MVC Training Part 2

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May. 1, 2015

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MVC Training Part 2

  1. ASP.NET MVC Training – Part 2 AN ASP.NET MVC INTRODUCTION Lee Englestone (@LeeEnglestone) Tech Lead @
  2. Areas  Areas group related Models, Views and Controllers  By default no Areas exists  They appear in the route like so {Area}/{Controller}/{Action}/{Id}  You can try adding an Area to your application and you’ll see it creates a new folder and sub-folders for Models, Views and Controllers and the code to register the Area itself  We don’t use Areas
  3. HtmlHelpers  HtmlHelpers are methods that can be executed within Razor views to generate HTML  They are actually just extension methods and therefore you can write your own HtmlHelper methods  The @Html.Action Helper method can be used to generate links given controller, actions names and id values  We’ve already encountered @Html.LabelFor() and @Html.TextBoxFor() in Part 1
  4. Partial Views  A view that can be rendered in another view  Conceptually similar to WebForms UserControls  By convention located in the Views/Shared folder  By convention prefixed with an underscore  Can be returned from Controller Actions with a Model Next we’ll create a partial view that returns a picture of a cat
  5. Exercise : Create and use a simple Partial View  Create a new PartialView at Views/Shared/_FunnyCat.cshtml  Put an image of a funny cat in /Images  Update _FunnyCat.cshtml  Add @Html.Partial(“FunnyCat”, “Steve”) to Index.html  Run
  6. Custom Mobile Views using DisplayModes  Rules can be put into place to serve different views with different extensions in different circumstances  A popular method is that if a user has requested a page on a mobile device and there are 2 versions of a View in the View folder  Index.cshtml   Then the relevant view will be returned  There is a built in DisplayMode for *.mobile.cshtml views
  7. Exercise : Create Mobile View  Create a new View called  Make it obvious it is the Mobile View  Run the application and emulate a Mobile device
  8. CSS Boostrap Framework  Bootstrap is a popular CSS and JavaScript framework that now is included in / used by new ASP.NET MVC Application projects   It warrants a training course in itself (so check it out) but some of main things it gives are  Browser reset  Grid system  Glyphicons  Popovers, tooltips, tabs, modals, pagination
  9. Dependency Injection  A way of objecting dependencies  Generally speaking we use Constructor Injection Constructor Injection
  10. Exercise : Dependency Injection  Add Ninject to MVC Application using NuGet  Creates App_Start/NinjectWebCommon.cs Mappings can be put here in the format kernel.Bind<ISomeInterface>().To(SomeClass);
  11. TDD/Unit Testing  Controllers can be easily Unit Tested  Can mock dependencies  A few things you could Unit Test  The View (or result) returned from an Action is of the correct type  The Model returned from an Action is correct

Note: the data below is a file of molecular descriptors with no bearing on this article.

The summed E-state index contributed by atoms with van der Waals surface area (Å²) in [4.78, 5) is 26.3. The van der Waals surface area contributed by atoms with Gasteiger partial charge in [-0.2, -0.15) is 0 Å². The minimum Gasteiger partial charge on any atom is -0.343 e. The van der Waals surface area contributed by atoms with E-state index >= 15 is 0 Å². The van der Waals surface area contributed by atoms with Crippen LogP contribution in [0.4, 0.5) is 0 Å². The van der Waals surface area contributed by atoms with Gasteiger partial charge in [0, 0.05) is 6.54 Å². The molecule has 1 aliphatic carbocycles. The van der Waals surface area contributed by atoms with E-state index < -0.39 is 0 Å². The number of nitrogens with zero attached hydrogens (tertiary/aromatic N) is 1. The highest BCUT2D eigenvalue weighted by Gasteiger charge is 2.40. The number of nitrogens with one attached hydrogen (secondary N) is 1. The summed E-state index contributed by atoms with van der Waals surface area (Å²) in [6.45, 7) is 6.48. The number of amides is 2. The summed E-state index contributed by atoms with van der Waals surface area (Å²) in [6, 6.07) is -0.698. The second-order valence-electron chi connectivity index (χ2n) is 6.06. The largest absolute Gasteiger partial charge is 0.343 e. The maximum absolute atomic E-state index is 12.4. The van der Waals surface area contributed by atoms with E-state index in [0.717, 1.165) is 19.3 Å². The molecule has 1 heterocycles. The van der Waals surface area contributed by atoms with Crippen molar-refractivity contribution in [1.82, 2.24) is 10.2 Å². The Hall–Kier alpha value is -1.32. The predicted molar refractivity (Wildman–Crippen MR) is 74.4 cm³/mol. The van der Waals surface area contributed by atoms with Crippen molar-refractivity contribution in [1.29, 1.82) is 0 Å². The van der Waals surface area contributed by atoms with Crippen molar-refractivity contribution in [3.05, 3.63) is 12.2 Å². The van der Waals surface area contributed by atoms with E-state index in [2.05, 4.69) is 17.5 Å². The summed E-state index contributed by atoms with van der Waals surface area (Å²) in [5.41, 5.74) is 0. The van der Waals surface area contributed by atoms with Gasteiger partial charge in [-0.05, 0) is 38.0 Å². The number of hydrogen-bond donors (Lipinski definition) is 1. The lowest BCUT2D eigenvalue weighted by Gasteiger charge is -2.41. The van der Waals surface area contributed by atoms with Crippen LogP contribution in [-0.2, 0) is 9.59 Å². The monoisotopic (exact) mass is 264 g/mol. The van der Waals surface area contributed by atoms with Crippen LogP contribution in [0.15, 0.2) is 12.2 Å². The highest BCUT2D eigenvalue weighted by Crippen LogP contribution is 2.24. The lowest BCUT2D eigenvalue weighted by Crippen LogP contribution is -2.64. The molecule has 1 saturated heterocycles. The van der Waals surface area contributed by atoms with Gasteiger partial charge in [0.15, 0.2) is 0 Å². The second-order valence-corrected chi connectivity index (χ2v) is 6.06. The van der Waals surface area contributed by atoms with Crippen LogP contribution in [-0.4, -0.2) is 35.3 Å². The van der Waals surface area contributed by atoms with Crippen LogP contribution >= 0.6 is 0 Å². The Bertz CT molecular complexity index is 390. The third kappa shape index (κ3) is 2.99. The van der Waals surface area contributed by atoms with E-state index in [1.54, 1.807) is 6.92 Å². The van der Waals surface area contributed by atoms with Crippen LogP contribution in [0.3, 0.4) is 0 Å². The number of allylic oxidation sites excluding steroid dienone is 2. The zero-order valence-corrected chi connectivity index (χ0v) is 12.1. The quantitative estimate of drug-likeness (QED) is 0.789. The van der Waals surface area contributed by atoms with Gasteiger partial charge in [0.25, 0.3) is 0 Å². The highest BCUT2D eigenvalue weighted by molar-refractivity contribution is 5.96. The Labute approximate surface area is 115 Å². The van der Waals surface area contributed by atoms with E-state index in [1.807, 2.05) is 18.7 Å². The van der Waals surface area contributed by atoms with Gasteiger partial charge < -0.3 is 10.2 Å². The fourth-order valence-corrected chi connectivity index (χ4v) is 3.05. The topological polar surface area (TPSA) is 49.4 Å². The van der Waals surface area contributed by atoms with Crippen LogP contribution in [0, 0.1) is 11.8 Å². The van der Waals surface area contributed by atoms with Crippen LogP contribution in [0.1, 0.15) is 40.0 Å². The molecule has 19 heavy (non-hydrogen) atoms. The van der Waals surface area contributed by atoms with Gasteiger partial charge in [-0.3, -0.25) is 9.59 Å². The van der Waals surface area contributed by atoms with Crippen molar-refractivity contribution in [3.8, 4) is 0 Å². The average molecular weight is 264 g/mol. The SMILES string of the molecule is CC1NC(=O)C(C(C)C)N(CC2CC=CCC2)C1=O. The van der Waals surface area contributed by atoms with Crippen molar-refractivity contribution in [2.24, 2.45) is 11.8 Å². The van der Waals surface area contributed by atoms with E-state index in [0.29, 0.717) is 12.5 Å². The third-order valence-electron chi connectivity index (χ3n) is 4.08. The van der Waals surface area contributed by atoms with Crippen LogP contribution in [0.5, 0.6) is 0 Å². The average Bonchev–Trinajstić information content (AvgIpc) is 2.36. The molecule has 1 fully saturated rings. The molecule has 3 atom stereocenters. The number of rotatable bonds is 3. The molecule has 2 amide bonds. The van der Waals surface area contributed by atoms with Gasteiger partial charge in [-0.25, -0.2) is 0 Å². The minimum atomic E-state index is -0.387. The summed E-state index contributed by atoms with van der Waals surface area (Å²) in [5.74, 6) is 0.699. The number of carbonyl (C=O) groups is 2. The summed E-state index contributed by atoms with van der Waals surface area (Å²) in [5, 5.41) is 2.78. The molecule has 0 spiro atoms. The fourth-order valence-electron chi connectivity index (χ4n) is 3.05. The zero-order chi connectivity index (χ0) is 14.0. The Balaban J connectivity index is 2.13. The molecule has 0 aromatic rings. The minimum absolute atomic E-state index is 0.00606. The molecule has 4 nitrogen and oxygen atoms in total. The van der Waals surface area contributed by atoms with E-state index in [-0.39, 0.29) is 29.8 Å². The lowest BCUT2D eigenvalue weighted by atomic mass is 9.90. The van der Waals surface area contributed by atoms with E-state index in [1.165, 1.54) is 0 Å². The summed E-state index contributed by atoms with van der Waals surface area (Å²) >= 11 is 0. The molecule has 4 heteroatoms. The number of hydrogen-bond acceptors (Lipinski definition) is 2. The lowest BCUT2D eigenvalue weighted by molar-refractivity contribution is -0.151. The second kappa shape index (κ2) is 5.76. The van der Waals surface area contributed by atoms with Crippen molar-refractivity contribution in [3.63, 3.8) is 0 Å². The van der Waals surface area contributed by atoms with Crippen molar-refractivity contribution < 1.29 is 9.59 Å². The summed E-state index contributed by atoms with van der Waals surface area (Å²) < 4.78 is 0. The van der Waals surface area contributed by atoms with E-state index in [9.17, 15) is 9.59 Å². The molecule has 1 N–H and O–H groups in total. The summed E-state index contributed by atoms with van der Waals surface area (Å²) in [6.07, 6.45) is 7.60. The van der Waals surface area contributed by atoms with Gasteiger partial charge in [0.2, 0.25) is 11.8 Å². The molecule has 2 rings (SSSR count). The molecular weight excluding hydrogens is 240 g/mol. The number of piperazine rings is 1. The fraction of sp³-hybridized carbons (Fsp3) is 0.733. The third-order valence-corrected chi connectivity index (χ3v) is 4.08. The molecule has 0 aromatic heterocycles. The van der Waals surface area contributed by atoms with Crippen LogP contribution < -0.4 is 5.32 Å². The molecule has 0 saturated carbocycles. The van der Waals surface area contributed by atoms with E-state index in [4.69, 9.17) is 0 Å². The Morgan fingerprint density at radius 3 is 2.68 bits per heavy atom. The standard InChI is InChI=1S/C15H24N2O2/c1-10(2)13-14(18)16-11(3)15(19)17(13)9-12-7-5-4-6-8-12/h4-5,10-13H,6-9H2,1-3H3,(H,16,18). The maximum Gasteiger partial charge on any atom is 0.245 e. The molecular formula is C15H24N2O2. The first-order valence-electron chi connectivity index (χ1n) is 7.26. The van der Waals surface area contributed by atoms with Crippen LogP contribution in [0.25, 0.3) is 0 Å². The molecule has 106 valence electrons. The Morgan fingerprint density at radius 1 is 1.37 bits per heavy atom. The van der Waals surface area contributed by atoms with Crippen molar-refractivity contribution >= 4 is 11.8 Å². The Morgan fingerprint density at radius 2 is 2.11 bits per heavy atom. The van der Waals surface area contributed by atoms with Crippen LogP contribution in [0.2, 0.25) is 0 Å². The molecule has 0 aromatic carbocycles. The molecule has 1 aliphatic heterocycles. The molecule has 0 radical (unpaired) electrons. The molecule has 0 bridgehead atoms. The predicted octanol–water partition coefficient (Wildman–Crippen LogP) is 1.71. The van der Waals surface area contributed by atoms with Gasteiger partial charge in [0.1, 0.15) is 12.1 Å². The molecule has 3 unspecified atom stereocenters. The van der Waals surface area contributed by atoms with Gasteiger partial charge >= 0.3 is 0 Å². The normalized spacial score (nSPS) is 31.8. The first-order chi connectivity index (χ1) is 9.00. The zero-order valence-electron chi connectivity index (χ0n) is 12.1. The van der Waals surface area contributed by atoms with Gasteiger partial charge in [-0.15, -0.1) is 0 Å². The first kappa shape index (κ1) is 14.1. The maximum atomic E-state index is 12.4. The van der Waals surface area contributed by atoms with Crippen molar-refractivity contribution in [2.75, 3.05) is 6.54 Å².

12. Exercise : Unit Testing Controllers  Create a new ClassLibrary called Tests and Reference NUnit using NuGet  Add a reference in the class library to the Web Application  Create a new File called HomeControllerTests.cs  Assert that the Type of Model returned from the Index View on the controller is HomeViewModel
  13. Bundling  The merging together and serving of multiple files  Instead of a request for each javascript/css file, files are ‘merged together’ to reduce number of requests  Bundles defined in App_Start/BundleConfig.cs  Can be turned off whilst debugging / working locally
  14. Bundling
  15. Minification  The removing of whitespace in served javascript and css files  Is done automatically to styles and scripts in a Bundle  Can be turned off whilst debugging / working locally
  16. Scaffolding Views  It is possible to auto-generate the input fields for a Views Model properties  @Html.EditorForModel()  May have to ignore unwanted Model properties with [ScaffoldColumn(false)]
  17. Exercise : Scaffolding View using Model  Change the save form on the Index View to use @Html.EditorForModel() and run  You should see most of the properties are provided with relevant inputs  To tell the ‘auto-scaffolder’ to ignore certain properties, give the properties the [ScaffoldColumn(false)] attribute
  18. Model Attributes  Model properties can be given attributes to provide additional information about them  This is especially useful in validation  Attributes include  [Required]  Marks the property as non-optional  [DisplayName]  Overrides the default label of a property in the view  [StringLength(50), MinimumLength=3]  Sets a max length for a string property  [Range(0,5]  Provided value must be within a range
  19. ModelState  Once a Model has been posted back to an action we can check it’s ‘State’ and whether it is in a valid state  Discussed in next slide
  20. Exercise : Model Attributes for Validation  Add some validation attributes to the HomeViewModel If the Model is Invalid we pass it back to the calling Action Continued..
  21. Exercise : Model Attributes for Validation continued..  You can alter the Index View to use @Html.ValidationSummary() which will list all the errors on the Model  Else by default validation messages will appear next to the relevant input controls @Html.ValidationSummary() Model property validation messages
  22. Async Actions in Controllers  Helps avoid HttpRequests from blocking requests  Uses new async and await keywords in C#5  The return type is wrapped in Task<Something>  Use on long Actions i.e.  That call external apis  That do file IO operations Actions on Controllers calling long running operations should be asynchronous Described well here.. 13/what-is-the-advantage-of-using-async- with-mvc5